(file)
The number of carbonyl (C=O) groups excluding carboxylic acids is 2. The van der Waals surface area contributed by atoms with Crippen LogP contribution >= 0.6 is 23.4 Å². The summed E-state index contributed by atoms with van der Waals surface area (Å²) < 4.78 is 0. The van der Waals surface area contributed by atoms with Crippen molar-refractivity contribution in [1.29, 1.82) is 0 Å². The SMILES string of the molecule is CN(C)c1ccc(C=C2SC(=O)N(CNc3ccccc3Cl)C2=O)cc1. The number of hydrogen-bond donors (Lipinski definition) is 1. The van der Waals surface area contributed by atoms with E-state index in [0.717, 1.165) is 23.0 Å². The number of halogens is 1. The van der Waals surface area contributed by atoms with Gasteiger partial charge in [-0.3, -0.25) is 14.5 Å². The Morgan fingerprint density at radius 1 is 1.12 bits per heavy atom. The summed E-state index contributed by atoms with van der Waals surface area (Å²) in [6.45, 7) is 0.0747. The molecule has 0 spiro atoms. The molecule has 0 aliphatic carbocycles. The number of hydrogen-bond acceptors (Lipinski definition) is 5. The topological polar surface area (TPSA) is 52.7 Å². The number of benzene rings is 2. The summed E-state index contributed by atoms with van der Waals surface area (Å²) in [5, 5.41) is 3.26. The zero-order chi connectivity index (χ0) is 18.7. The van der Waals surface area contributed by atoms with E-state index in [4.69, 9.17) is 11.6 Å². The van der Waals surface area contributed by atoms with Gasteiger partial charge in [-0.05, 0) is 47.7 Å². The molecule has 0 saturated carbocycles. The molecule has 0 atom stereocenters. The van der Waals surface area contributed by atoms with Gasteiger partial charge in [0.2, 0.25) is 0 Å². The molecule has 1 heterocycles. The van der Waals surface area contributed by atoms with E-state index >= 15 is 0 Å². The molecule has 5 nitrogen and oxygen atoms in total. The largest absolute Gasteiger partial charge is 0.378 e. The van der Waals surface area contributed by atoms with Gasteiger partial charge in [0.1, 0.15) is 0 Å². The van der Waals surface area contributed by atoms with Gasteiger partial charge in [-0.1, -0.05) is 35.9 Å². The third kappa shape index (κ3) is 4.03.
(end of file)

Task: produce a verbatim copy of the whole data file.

The number of carbonyl (C=O) groups excluding carboxylic acids is 2. The van der Waals surface area contributed by atoms with Crippen LogP contribution >= 0.6 is 23.4 Å². The summed E-state index contributed by atoms with van der Waals surface area (Å²) < 4.78 is 0. The van der Waals surface area contributed by atoms with Crippen molar-refractivity contribution in [1.29, 1.82) is 0 Å². The SMILES string of the molecule is CN(C)c1ccc(C=C2SC(=O)N(CNc3ccccc3Cl)C2=O)cc1. The number of hydrogen-bond donors (Lipinski definition) is 1. The van der Waals surface area contributed by atoms with E-state index in [0.717, 1.165) is 23.0 Å². The number of halogens is 1. The van der Waals surface area contributed by atoms with Gasteiger partial charge in [-0.3, -0.25) is 14.5 Å². The Morgan fingerprint density at radius 1 is 1.12 bits per heavy atom. The summed E-state index contributed by atoms with van der Waals surface area (Å²) in [6.45, 7) is 0.0747. The molecule has 0 spiro atoms. The molecule has 0 aliphatic carbocycles. The number of hydrogen-bond acceptors (Lipinski definition) is 5. The topological polar surface area (TPSA) is 52.7 Å². The number of benzene rings is 2. The summed E-state index contributed by atoms with van der Waals surface area (Å²) in [5, 5.41) is 3.26. The zero-order chi connectivity index (χ0) is 18.7. The van der Waals surface area contributed by atoms with E-state index in [4.69, 9.17) is 11.6 Å². The van der Waals surface area contributed by atoms with Gasteiger partial charge in [-0.05, 0) is 47.7 Å². The molecule has 0 saturated carbocycles. The molecule has 0 atom stereocenters. The van der Waals surface area contributed by atoms with Gasteiger partial charge in [0.2, 0.25) is 0 Å². The molecule has 1 heterocycles. The van der Waals surface area contributed by atoms with E-state index >= 15 is 0 Å². The molecule has 5 nitrogen and oxygen atoms in total. The largest absolute Gasteiger partial charge is 0.378 e. The van der Waals surface area contributed by atoms with Gasteiger partial charge in [0.1, 0.15) is 0 Å². The van der Waals surface area contributed by atoms with Gasteiger partial charge in [-0.1, -0.05) is 35.9 Å². The third kappa shape index (κ3) is 4.03.